Remember Generation X? They never got as much attention as the baby boomers—and now, the same thing may be happening to Generation Z, the generation behind the millennials. With Generation Z starting to enter the work force, however, it’s important for small business owners to know how to manage this demographic.
Generational expert David Stillman can help. Coauthor of Gen Z @ Work, Stillman defines Generation Z as born in 1995 and later. (I put them at 2001 and later; however, people born between 1995-2001 may have characteristics of both millennials and Generation Z). What do you need to understand about them to get the most from them as employees?
Stillman says the main thing to know about Gen Z is that they’re not like the millennials. Here are seven more of Stillman’s tips:
As you might expect from a generation that constantly checks their phones, Generation Z expects frequent feedback. However, it doesn’t need to be a lengthy annual review or even a weekly one-on-one. Quick check-ins can be plenty for Gen Z workers.
Having seen their parents go through tough economic times, Generation Z looks for security and stability in a job—not necessarily “meaning.” They’re also more willing than millennials to start at the bottom and work their way up, as long as they can expect job security in return.
Raised by Gen X parents who had to compete in a tough economy, this generation is highly competitive and independent. While millennials are known for their collaborative, “group project” work styles, Generation Z employees are more likely to prefer working on their own.
Catered to since birth by companies that allow them to personalize everything from soft drinks to tennis shoes, Generation Z expects no less from their jobs. (More than half of those Stillman surveys want to write their own job descriptions.) The more flexibility and customization your company can offer these workers, the better.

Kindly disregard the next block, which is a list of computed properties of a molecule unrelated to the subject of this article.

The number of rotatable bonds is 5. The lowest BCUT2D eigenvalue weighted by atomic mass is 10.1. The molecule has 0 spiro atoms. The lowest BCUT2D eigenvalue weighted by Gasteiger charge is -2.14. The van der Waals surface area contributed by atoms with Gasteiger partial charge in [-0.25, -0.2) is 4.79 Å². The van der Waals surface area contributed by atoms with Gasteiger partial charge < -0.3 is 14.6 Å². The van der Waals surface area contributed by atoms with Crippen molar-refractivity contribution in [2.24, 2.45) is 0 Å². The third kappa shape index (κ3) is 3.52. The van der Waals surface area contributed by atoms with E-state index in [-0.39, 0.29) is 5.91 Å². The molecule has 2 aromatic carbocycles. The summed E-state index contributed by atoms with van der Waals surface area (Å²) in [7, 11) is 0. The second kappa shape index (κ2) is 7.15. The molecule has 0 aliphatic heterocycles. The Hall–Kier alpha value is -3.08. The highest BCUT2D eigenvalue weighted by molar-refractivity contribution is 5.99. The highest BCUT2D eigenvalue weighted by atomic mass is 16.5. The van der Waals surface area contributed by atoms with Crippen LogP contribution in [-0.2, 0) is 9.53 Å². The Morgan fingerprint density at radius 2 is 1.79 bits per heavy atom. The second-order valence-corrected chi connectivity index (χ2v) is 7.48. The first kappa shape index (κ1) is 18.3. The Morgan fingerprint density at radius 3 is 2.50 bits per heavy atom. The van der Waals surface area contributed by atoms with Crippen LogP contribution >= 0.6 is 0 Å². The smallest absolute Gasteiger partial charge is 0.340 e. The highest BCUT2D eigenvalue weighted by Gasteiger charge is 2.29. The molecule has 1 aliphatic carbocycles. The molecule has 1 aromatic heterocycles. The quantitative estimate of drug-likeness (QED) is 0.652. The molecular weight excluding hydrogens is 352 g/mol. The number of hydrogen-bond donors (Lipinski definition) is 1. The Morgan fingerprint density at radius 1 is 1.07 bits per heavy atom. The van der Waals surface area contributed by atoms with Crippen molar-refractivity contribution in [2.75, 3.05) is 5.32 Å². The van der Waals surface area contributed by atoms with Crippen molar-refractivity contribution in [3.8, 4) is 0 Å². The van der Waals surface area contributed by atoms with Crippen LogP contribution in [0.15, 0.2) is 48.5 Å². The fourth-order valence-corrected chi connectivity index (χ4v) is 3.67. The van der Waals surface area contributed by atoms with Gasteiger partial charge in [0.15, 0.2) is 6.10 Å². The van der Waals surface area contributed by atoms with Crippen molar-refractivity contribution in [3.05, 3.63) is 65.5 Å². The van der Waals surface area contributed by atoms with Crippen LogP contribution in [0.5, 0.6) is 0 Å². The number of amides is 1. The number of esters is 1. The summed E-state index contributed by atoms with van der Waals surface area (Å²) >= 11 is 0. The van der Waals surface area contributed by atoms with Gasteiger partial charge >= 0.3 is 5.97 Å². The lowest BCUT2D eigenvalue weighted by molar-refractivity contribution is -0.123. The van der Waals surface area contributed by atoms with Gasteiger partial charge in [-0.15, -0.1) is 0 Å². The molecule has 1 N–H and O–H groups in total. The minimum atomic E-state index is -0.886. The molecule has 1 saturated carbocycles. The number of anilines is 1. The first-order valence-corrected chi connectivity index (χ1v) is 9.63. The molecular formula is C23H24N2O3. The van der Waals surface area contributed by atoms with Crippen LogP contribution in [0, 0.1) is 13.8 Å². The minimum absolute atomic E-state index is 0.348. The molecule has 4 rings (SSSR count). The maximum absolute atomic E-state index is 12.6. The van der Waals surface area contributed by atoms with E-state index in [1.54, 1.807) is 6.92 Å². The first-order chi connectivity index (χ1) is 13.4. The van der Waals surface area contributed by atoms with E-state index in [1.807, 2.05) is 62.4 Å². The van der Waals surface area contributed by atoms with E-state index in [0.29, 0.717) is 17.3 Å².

The ease of starting a side business today appeals to Gen Z’s desire for financial security, and Stillman says you should expect your Generation Z employees to have a “side hustle.” You’ll need to work out for yourself where you will draw the line. For example, if one of your Gen Z workers starts a business that competes with yours, what will you do? Try harnessing Gen Z’s entrepreneurial spirit to create new ideas, products, or divisions for your business—and rewarding them for it financially.
Constantly scanning social media to see what everyone else is doing, Generation Z is suffused with “fear of missing out,” always worried there’s something better going on somewhere else. They will apply the same to their jobs, according to Stillman. Rather than focusing on one career track or specialization, Gen Z may prefer trying out many different jobs or moving laterally to gain new skills. This can give a small business where everyone gets to do a little bit of everything a big advantage when competing for Gen Z employees.
Generation Z came of age never knowing a world without cell phones. Even more than millennials, they expect your business to have the latest technology (just like they do in their personal life). If you’re at all behind technologically, they’re not likely to want to work for you.